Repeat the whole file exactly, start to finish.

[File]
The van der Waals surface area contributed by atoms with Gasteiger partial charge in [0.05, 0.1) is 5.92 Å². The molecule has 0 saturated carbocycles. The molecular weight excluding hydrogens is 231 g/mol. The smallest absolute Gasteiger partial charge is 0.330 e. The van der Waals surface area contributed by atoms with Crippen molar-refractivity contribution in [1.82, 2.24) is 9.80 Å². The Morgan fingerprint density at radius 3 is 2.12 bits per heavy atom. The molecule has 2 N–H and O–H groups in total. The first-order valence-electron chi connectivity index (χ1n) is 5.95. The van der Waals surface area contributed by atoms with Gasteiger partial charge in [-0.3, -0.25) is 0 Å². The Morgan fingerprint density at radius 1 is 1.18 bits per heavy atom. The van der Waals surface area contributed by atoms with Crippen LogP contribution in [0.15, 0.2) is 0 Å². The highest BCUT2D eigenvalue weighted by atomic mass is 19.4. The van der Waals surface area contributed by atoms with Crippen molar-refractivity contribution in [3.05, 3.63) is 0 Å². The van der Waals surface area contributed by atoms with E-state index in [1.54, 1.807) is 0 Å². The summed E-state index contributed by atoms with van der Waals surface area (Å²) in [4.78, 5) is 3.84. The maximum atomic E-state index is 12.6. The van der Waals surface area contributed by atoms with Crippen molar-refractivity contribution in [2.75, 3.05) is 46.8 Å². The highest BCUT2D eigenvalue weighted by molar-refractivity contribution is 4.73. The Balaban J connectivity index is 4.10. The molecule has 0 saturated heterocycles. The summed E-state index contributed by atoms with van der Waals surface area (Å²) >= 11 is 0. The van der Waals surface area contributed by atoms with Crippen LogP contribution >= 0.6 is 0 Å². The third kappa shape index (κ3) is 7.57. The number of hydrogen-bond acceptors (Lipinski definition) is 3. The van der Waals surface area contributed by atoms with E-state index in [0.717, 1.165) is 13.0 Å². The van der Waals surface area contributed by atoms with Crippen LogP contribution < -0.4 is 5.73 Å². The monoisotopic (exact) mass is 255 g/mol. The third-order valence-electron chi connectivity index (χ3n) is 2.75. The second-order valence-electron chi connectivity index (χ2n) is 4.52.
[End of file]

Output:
The van der Waals surface area contributed by atoms with Gasteiger partial charge in [0.05, 0.1) is 5.92 Å². The molecule has 0 saturated carbocycles. The molecular weight excluding hydrogens is 231 g/mol. The smallest absolute Gasteiger partial charge is 0.330 e. The van der Waals surface area contributed by atoms with Crippen molar-refractivity contribution in [1.82, 2.24) is 9.80 Å². The Morgan fingerprint density at radius 3 is 2.12 bits per heavy atom. The molecule has 2 N–H and O–H groups in total. The first-order valence-electron chi connectivity index (χ1n) is 5.95. The van der Waals surface area contributed by atoms with Gasteiger partial charge in [-0.3, -0.25) is 0 Å². The Morgan fingerprint density at radius 1 is 1.18 bits per heavy atom. The van der Waals surface area contributed by atoms with Crippen LogP contribution in [0.15, 0.2) is 0 Å². The highest BCUT2D eigenvalue weighted by atomic mass is 19.4. The van der Waals surface area contributed by atoms with Crippen molar-refractivity contribution in [3.05, 3.63) is 0 Å². The van der Waals surface area contributed by atoms with E-state index in [1.54, 1.807) is 0 Å². The summed E-state index contributed by atoms with van der Waals surface area (Å²) in [4.78, 5) is 3.84. The maximum atomic E-state index is 12.6. The van der Waals surface area contributed by atoms with Crippen molar-refractivity contribution in [2.75, 3.05) is 46.8 Å². The highest BCUT2D eigenvalue weighted by molar-refractivity contribution is 4.73. The Balaban J connectivity index is 4.10. The molecule has 0 saturated heterocycles. The summed E-state index contributed by atoms with van der Waals surface area (Å²) >= 11 is 0. The van der Waals surface area contributed by atoms with Crippen LogP contribution >= 0.6 is 0 Å². The third kappa shape index (κ3) is 7.57. The number of hydrogen-bond acceptors (Lipinski definition) is 3. The van der Waals surface area contributed by atoms with E-state index in [0.717, 1.165) is 13.0 Å². The van der Waals surface area contributed by atoms with Crippen LogP contribution < -0.4 is 5.73 Å². The monoisotopic (exact) mass is 255 g/mol. The third-order valence-electron chi connectivity index (χ3n) is 2.75. The second-order valence-electron chi connectivity index (χ2n) is 4.52.